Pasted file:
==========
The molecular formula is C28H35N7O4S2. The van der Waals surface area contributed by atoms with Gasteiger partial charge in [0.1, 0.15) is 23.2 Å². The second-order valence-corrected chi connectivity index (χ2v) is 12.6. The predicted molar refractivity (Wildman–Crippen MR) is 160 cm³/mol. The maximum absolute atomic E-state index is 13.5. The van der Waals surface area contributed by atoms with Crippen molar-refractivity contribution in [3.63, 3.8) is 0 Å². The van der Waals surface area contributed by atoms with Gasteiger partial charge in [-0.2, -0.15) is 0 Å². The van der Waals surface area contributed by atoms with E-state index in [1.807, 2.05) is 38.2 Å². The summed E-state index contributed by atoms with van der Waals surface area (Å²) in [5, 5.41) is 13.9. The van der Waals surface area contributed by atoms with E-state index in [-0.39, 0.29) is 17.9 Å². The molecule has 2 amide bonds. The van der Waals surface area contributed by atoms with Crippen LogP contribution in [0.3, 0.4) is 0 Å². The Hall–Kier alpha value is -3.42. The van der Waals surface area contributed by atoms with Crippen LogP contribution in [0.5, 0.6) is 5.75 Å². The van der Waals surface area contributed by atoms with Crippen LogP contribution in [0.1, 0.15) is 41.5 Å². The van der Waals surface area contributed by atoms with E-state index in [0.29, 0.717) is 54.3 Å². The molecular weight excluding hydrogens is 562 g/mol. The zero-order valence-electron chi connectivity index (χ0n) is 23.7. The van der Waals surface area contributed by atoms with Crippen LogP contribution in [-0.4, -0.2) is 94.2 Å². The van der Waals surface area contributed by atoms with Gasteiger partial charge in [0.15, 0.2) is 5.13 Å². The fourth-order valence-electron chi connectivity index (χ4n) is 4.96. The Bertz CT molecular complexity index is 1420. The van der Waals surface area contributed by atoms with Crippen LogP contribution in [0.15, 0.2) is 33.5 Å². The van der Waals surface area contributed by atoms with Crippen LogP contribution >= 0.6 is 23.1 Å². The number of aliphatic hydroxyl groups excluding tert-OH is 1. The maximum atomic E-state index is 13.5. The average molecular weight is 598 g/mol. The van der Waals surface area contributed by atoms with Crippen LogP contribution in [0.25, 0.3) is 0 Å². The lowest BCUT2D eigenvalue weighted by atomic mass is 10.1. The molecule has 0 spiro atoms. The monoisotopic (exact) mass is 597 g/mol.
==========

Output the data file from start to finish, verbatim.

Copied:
The molecular formula is C28H35N7O4S2. The van der Waals surface area contributed by atoms with Gasteiger partial charge in [0.1, 0.15) is 23.2 Å². The second-order valence-corrected chi connectivity index (χ2v) is 12.6. The predicted molar refractivity (Wildman–Crippen MR) is 160 cm³/mol. The maximum absolute atomic E-state index is 13.5. The van der Waals surface area contributed by atoms with Crippen molar-refractivity contribution in [3.63, 3.8) is 0 Å². The van der Waals surface area contributed by atoms with Gasteiger partial charge in [-0.2, -0.15) is 0 Å². The van der Waals surface area contributed by atoms with E-state index in [1.807, 2.05) is 38.2 Å². The summed E-state index contributed by atoms with van der Waals surface area (Å²) in [5, 5.41) is 13.9. The van der Waals surface area contributed by atoms with E-state index in [-0.39, 0.29) is 17.9 Å². The molecule has 2 amide bonds. The van der Waals surface area contributed by atoms with Crippen LogP contribution in [0.3, 0.4) is 0 Å². The Hall–Kier alpha value is -3.42. The van der Waals surface area contributed by atoms with Crippen LogP contribution in [0.5, 0.6) is 5.75 Å². The van der Waals surface area contributed by atoms with Crippen LogP contribution in [0.1, 0.15) is 41.5 Å². The van der Waals surface area contributed by atoms with E-state index in [0.29, 0.717) is 54.3 Å². The molecular weight excluding hydrogens is 562 g/mol. The zero-order valence-electron chi connectivity index (χ0n) is 23.7. The van der Waals surface area contributed by atoms with Crippen LogP contribution in [-0.4, -0.2) is 94.2 Å². The van der Waals surface area contributed by atoms with Gasteiger partial charge in [0.15, 0.2) is 5.13 Å². The fourth-order valence-electron chi connectivity index (χ4n) is 4.96. The Bertz CT molecular complexity index is 1420. The van der Waals surface area contributed by atoms with Crippen LogP contribution in [0.15, 0.2) is 33.5 Å². The van der Waals surface area contributed by atoms with Crippen LogP contribution >= 0.6 is 23.1 Å². The number of aliphatic hydroxyl groups excluding tert-OH is 1. The maximum atomic E-state index is 13.5. The average molecular weight is 598 g/mol. The van der Waals surface area contributed by atoms with Crippen LogP contribution in [0.25, 0.3) is 0 Å². The lowest BCUT2D eigenvalue weighted by atomic mass is 10.1. The molecule has 0 spiro atoms. The monoisotopic (exact) mass is 597 g/mol.